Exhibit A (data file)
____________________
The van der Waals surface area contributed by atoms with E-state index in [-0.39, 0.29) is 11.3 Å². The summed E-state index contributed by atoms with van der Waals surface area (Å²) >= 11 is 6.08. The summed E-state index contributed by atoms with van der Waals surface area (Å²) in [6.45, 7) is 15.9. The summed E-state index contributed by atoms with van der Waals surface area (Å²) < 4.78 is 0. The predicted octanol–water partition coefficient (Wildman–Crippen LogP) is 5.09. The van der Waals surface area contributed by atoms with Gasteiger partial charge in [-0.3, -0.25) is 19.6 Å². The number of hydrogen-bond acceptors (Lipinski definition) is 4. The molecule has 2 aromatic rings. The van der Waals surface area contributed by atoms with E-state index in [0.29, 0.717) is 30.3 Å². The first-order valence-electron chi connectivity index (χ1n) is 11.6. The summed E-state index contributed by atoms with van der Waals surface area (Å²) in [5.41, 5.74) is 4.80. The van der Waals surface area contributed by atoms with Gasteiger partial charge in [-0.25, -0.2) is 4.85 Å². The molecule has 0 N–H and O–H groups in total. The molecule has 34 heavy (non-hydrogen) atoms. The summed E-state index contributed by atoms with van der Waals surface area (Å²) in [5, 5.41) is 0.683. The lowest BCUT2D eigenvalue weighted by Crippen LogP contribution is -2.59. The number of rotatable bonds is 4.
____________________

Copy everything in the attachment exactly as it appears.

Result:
The van der Waals surface area contributed by atoms with E-state index in [-0.39, 0.29) is 11.3 Å². The summed E-state index contributed by atoms with van der Waals surface area (Å²) >= 11 is 6.08. The summed E-state index contributed by atoms with van der Waals surface area (Å²) in [6.45, 7) is 15.9. The summed E-state index contributed by atoms with van der Waals surface area (Å²) < 4.78 is 0. The predicted octanol–water partition coefficient (Wildman–Crippen LogP) is 5.09. The van der Waals surface area contributed by atoms with Gasteiger partial charge in [-0.3, -0.25) is 19.6 Å². The number of hydrogen-bond acceptors (Lipinski definition) is 4. The molecule has 2 aromatic rings. The van der Waals surface area contributed by atoms with E-state index in [0.29, 0.717) is 30.3 Å². The first-order valence-electron chi connectivity index (χ1n) is 11.6. The summed E-state index contributed by atoms with van der Waals surface area (Å²) in [5.41, 5.74) is 4.80. The van der Waals surface area contributed by atoms with Gasteiger partial charge in [-0.25, -0.2) is 4.85 Å². The molecule has 0 N–H and O–H groups in total. The molecule has 34 heavy (non-hydrogen) atoms. The summed E-state index contributed by atoms with van der Waals surface area (Å²) in [5, 5.41) is 0.683. The lowest BCUT2D eigenvalue weighted by Crippen LogP contribution is -2.59. The number of rotatable bonds is 4.